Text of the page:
Pharmacology of High-Conductance, Ca2+-Activated Potassium Channels

  • Maria L. Garcia
  • Gregory J. Kaczorowski


Potassium channels represent a diverse family of ion channels whose members display the common property of being highly selectivity for potassium as the conducting ion. Support for the idea of the large diversity of potassium channels is gained from sequencing the Caenorhabditis elegans genome. It is predicted that about 100 K+ channel subunits exist in this organism. These K+ channel subunits belong to eight conserved K+ channel families (Wei et al., 1996), and the high-conductance, Ca2+-activated K+ (BKCa) channel is a representative member of one of these families. BKCa channels are widely distributed in both electrically excitable and nonexcitable cells (Latorre et al., 1989; McManus, 1991), are activated by both voltage and intracellular Ca2+, and display a high conductance, as well as a high selectivity for K+. They regulate excitation—contraction coupling processes in vascular, airway, bladder, and other types of smooth muscle and also control transmitter release from neuroendocrine tissue. In nonexcitable cells, BKCa channels regulate fluid secretion and cell volume. In various tissues, BKCa channels are modulated by exogenous ligands signaling through their respective membrane receptors. Regulatory mechanisms such as phosphorylation, interaction with GTP-binding proteins, or direct modulation by intracellular second messengers have been identified and charcterized.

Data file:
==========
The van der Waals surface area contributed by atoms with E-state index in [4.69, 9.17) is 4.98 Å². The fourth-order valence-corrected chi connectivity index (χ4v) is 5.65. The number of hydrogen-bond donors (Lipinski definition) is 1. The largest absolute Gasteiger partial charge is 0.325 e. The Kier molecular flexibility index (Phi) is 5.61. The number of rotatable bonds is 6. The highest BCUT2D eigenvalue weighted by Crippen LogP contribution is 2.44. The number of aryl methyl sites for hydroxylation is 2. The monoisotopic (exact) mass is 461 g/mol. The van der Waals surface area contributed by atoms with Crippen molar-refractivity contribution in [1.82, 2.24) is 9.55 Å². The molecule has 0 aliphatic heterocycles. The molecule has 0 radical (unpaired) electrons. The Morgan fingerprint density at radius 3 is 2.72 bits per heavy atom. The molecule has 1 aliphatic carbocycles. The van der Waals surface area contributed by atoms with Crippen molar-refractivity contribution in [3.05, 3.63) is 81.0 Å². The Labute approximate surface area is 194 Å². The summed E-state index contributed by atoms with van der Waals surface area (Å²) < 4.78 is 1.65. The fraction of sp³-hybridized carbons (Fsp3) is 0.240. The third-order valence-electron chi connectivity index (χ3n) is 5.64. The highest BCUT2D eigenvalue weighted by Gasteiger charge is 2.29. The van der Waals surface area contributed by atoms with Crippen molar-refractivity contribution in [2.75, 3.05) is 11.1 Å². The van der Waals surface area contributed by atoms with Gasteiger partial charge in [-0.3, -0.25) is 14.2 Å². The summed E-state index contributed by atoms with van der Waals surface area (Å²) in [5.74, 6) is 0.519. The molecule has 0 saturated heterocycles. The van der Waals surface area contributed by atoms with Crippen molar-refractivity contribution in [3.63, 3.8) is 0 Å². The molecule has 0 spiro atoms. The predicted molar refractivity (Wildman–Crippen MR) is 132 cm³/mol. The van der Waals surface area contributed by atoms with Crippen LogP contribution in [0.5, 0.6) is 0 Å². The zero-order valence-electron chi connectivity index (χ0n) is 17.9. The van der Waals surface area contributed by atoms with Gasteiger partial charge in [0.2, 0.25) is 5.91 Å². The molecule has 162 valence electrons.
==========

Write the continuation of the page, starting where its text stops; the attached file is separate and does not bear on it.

Potassium Channel Smooth Muscle Tissue Nonexcitable Cell Outer Vestibule Slo1 Channel 
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Copyright information

© Springer Science+Business Media New York 2001

Authors and Affiliations

  • Maria L. Garcia
    • 1
  • Gregory J. Kaczorowski
    • 1
  1. 1.Membrane Biochemistry and BiophysicsMerck Research LaboratoriesRahwayUSA

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